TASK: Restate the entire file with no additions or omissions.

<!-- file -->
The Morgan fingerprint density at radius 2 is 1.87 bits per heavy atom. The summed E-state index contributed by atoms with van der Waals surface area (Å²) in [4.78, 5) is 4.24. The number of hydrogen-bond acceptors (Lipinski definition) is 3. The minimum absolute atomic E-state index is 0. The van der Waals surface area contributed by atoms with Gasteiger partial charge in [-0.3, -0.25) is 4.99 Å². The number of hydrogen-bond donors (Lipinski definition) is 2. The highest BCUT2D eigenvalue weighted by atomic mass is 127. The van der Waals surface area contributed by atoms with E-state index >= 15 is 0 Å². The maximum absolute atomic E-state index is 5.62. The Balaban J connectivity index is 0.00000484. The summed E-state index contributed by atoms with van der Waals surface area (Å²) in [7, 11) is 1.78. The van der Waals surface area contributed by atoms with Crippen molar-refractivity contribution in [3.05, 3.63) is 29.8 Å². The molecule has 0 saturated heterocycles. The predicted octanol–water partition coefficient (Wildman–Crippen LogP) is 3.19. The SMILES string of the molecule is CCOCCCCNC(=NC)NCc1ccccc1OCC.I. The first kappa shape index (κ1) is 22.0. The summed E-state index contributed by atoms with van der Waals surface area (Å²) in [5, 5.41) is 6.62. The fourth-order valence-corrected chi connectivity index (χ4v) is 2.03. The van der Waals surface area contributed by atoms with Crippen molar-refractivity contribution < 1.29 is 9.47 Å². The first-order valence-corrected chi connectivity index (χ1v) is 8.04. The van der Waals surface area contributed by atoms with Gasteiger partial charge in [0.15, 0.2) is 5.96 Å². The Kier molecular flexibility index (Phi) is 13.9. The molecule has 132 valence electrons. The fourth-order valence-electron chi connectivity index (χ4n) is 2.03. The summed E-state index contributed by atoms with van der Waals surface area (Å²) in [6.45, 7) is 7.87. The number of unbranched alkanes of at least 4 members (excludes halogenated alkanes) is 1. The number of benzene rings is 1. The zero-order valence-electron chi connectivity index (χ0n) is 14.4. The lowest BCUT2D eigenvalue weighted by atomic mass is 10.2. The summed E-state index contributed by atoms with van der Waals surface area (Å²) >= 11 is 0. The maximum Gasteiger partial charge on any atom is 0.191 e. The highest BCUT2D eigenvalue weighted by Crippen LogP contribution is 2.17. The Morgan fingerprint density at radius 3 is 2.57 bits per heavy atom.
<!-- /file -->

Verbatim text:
The Morgan fingerprint density at radius 2 is 1.87 bits per heavy atom. The summed E-state index contributed by atoms with van der Waals surface area (Å²) in [4.78, 5) is 4.24. The number of hydrogen-bond acceptors (Lipinski definition) is 3. The minimum absolute atomic E-state index is 0. The van der Waals surface area contributed by atoms with Gasteiger partial charge in [-0.3, -0.25) is 4.99 Å². The number of hydrogen-bond donors (Lipinski definition) is 2. The highest BCUT2D eigenvalue weighted by atomic mass is 127. The van der Waals surface area contributed by atoms with E-state index >= 15 is 0 Å². The maximum absolute atomic E-state index is 5.62. The Balaban J connectivity index is 0.00000484. The summed E-state index contributed by atoms with van der Waals surface area (Å²) in [7, 11) is 1.78. The van der Waals surface area contributed by atoms with Crippen molar-refractivity contribution in [3.05, 3.63) is 29.8 Å². The molecule has 0 saturated heterocycles. The predicted octanol–water partition coefficient (Wildman–Crippen LogP) is 3.19. The SMILES string of the molecule is CCOCCCCNC(=NC)NCc1ccccc1OCC.I. The first kappa shape index (κ1) is 22.0. The summed E-state index contributed by atoms with van der Waals surface area (Å²) in [5, 5.41) is 6.62. The fourth-order valence-corrected chi connectivity index (χ4v) is 2.03. The van der Waals surface area contributed by atoms with Crippen molar-refractivity contribution < 1.29 is 9.47 Å². The first-order valence-corrected chi connectivity index (χ1v) is 8.04. The van der Waals surface area contributed by atoms with Gasteiger partial charge in [0.15, 0.2) is 5.96 Å². The Kier molecular flexibility index (Phi) is 13.9. The molecule has 132 valence electrons. The fourth-order valence-electron chi connectivity index (χ4n) is 2.03. The summed E-state index contributed by atoms with van der Waals surface area (Å²) in [6.45, 7) is 7.87. The number of unbranched alkanes of at least 4 members (excludes halogenated alkanes) is 1. The number of benzene rings is 1. The zero-order valence-electron chi connectivity index (χ0n) is 14.4. The lowest BCUT2D eigenvalue weighted by atomic mass is 10.2. The summed E-state index contributed by atoms with van der Waals surface area (Å²) >= 11 is 0. The maximum Gasteiger partial charge on any atom is 0.191 e. The highest BCUT2D eigenvalue weighted by Crippen LogP contribution is 2.17. The Morgan fingerprint density at radius 3 is 2.57 bits per heavy atom.